There are some roads that you might not want to drive on and Skipper Canyon Road is one of them. Skippers is part of Mount Aurum Recreation Reserve and is a beautiful and scenic area. We could have driven this road, but it is one lane, dirt and along a cliff. For 22km! There is even a sign at the beginning explaining that your rental car insurance will not cover any damage you may incur on this road. Yikes!
Took them 20 years to build this road and it leads to the area where they were finding gold. Skippers Canyon was formed by Glaciers approximately 25,000 years ago as loose gravel rock and gold ground its way down the valley. In this glacial process, ton after ton of precious gold was deposited throughout the canyon eventually down into the river. Some people have found some nuggets as recently as the past few years so you never know if you will get lucky unless you start to pan in the river. The bank of New Zealand had a branch located way up in these mountains near where they were sluicing for gold as there was a lot of activity. It is now gone.
I was very glad that neither of us were driving as it was a lot less stressful. Blair, our photography guide for the trip, knew exactly where he could pull over to let the buses (yes, buses!) pass, which is good as the drop off this ledge like road is about 100 meters. Some areas you are actually going through a carved out rock. They were able to create these drive throughs by drilling holes and filling them with water. After the ice formed in the winter, the spring warm up made it easy to pry the rocks apart. Ingenious.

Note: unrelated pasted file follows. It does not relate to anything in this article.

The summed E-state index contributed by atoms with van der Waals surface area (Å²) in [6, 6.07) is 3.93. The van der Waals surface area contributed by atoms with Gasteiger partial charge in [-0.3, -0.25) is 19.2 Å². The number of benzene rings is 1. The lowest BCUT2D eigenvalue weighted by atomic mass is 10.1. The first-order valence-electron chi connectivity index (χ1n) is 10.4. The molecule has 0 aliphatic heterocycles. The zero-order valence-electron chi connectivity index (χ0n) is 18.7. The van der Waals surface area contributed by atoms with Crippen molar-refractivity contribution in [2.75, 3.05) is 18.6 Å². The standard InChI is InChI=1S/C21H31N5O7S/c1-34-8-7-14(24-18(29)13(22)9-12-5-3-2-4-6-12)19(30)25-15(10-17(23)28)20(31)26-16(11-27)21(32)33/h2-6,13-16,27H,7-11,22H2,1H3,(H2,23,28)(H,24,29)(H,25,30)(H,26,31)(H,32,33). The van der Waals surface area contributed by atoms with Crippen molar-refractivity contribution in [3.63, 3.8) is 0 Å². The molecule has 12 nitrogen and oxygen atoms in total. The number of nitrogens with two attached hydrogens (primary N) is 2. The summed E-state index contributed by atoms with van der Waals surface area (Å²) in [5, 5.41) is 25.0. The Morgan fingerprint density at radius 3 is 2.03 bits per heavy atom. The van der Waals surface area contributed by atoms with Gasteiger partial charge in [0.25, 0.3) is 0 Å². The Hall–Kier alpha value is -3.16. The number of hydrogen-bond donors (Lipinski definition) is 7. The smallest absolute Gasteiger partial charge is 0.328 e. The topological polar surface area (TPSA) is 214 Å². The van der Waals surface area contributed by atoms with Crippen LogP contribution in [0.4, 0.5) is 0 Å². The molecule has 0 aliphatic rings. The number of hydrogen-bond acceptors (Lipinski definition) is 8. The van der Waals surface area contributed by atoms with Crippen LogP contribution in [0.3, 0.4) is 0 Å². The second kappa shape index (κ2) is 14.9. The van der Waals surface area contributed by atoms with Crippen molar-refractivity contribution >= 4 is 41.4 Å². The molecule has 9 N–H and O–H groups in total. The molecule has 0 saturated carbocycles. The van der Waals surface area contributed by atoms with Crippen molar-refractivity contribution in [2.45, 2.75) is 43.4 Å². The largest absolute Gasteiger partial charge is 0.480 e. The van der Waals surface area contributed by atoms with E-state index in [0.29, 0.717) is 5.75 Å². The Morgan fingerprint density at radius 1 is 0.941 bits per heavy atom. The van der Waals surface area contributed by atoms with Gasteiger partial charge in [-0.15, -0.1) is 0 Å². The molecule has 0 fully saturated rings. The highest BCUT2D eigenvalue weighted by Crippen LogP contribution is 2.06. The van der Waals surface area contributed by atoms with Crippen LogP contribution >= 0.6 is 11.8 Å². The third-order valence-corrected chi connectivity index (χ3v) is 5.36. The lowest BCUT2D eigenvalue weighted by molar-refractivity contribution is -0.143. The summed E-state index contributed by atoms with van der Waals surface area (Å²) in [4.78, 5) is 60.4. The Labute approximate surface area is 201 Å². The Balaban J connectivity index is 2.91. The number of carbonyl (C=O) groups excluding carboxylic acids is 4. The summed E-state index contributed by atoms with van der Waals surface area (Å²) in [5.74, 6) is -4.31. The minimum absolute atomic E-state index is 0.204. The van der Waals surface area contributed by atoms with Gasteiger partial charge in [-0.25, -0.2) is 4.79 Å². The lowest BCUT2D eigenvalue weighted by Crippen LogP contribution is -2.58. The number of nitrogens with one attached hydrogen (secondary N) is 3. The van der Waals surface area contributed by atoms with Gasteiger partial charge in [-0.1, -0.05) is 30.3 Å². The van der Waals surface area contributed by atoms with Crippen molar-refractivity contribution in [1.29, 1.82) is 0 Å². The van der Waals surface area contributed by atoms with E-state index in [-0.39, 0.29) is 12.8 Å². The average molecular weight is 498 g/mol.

The drive was beautiful, cutting through a colorful golden canyon with a bright green river below, and you can see why it is rated as one of the best tourist destinations. There are large areas of dead trees and Blair explained how the pine trees are from America and multiply by seed like crazy. They come in with helicopters and kill huge areas of the trees and let them die in place. They leave them where they are and they replenish the soil. The mountains are naturally covered in grasses, and they try very hard to keep and return the mountains to that state.
Our first stop was at the bottom of the canyon to Shotover River where the white water river rafting starts and the jet boat rides begin. The rafters go downriver and the jet boats up river. For an exorbitant amount of money you can sit in one of these boats and go reeeeally fast upriver. Then turn around and go reeeally fast back to where you started. Not sure what the cool part is but our guide, Blair, said that it was practically a national past time. The canyon gets shallow and narrow in some parts, and to go fast through them is fun. Ok.
Blair was a wealth of information about the area. He talked about how as kids they used to come up into the canyon to practice shooting the possums. They were easy to shoot and you can sell their fur at a good price. Evidently the fur comes off easily and you can sell it by the kilo. Without any natural predators, they have multiplied to numbers in the millions, making them a national hunting pastime.
We drove over Skippers Bridge and wound our way through a forest that led to the remnants of Skippers Township, once the largest gold settlement on the Shotover River. Remaining in this small town was the schoolhouse and a few outbuildings. You can camp here and there are many trails surrounding the town that go through the canyon. In sharp contrast to old time mining, Skippers Canyon was a location for the Ford of Bruinen in the lord of the Rings.
Since we are still in Otago Wine Country, we need to stop at one more winery. Brennan winery is where we find ourselves for a last wine stop in this area. Not our favorite so we actually left without a bottle!